I did some very brief research and was looking for a list of a few apps that would be good to have while taking an RV trip, out exploring nature or educating you on things you may have never really looked into. These are just a few I found that were suggested by Texas Parks And Wildlife Magazine and thought you might be interested in them as well.
iBird Pro ($19.99-$29.99) – It’s available for both the iPhone and the Android. Now if you are into bird watching, of which I’m starting to appreciate more. This is a good one to look into. There are a lot of very nice apps out there, but the iBird Pro has a really nice user interface and great content with detailed information, paintings, photographs and several “song” variations for 926 North American birds. It also has a pretty elaborate search function for finding birds by various marks.
Audubon Apps ($5-$20+) Also available for iPhone and Android, Audubon makes many nature apps, including ones for birds, mammals, butterflies, insects, spiders, reptiles, amphibians, trees, mushrooms, wildflowers and fish. This one is probably the most comprehensive one I’ve found, but the user interface takes a little getting adjusted to, but this is still one of the best guides available.
Maps & Navigation
MotionX GPS (iPhone- 99¢) First of all you can’t beat the price! This is an excellent GPS and navigation app and is loaded with features. The user interface is beautiful and allows for downloading various maps that you can use when you are outside of cell range. Basically, you won’t have to rely on your “bar” count and can make it in and out of the most remote locations in the country.
GPS Essentials (Android-FREE) Nothing beats FREE though. This is a great app and I found that it has a lot of the same features as the MotionX GPS.
GeographTX (iPhone- $4.99) The cool thing about his app is it’s uniqueness in it’s ability of displaying dozens of different map layers like vegetation, geology, hydrology, terrain, public lands, land use and more.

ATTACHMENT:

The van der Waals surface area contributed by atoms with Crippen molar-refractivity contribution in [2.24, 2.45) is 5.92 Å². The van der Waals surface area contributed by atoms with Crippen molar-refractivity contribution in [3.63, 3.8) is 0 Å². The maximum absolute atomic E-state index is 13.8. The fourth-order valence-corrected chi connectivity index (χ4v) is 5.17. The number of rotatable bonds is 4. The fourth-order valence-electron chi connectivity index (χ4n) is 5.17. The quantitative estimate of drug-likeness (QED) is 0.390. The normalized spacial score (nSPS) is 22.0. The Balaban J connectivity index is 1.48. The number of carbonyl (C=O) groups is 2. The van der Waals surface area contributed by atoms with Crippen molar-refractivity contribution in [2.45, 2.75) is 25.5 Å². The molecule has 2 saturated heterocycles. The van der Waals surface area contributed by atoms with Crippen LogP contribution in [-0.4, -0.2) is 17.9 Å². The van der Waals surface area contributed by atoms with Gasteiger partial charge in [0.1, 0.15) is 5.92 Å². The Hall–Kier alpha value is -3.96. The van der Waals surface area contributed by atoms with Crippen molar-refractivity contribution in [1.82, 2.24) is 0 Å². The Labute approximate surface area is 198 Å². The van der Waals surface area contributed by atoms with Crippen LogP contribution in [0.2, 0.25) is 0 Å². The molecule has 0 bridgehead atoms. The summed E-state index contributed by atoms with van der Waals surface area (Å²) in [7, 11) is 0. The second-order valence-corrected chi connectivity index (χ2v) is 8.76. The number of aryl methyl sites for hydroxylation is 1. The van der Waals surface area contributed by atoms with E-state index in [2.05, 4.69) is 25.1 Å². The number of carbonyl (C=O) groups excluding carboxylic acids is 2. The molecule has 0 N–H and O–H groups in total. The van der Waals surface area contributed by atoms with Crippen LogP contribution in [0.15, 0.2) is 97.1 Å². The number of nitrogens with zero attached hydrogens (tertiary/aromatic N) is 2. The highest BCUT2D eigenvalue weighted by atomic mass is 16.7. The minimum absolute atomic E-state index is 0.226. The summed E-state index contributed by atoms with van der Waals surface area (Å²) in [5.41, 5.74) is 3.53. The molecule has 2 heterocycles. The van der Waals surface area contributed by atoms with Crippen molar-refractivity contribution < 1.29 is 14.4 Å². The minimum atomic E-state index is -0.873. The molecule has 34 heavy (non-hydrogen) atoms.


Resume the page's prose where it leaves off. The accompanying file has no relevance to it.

Maplets (iPhone-$2.99) This one enables users to download official park and recreation maps for thousands of sites across the country.
Topo Maps (iPhone-$7.99) Provides downloadable, GPS enables, topographical maps for the entire U.S. This one is extremely handy for traveling in remote areas for cellular connections.
Star Walk (iPhone- $2.99) One of the great things about getting out of the city in your RV is the ability to actually see some starts! Well, now you can put a planetarium in your pocket. This app uses a compass and an accelerometer so that your view is always properly aligned with the stars you’re seeing. It’s and incredible tool for learning constellations, planets and stars.
Whether you are a a veteran RVer, or just bought your first consignment RV, use the modern tools at hand like your smartphones or tablet to really take your RVing experiences and adventures to another level. If you have any questions or additional suggestions on how we can use technology to make RVing more enjoyable, don’t hesitate to call PPL Motorhomes in Houston, or New Braunfels and share your favorite apps.
Recently, I’ve been thinking about what it means to be an RVer. I mean, what does it really mean? What do non-RVers think about RVing? Sometimes I think that many people may think of RVing as committing long durations of time traveling, or being on the road uncomfortably long. Most of these people actually aren’t RVers at all. I think of these people really as just travelers trying to get from point A to point B. They get in their cars and drive to their destination and continue going about their business. The trip itself is just a necessary evil. The non-RVer sees the driving part as “the boring part of this trip that must be endured”. I can see how a traveler would be disgruntled with the trip, squashed into a single position for long durations of time in a tiny car or even an SUV. It’s just not a great time. This is just simply not the case for us RVers.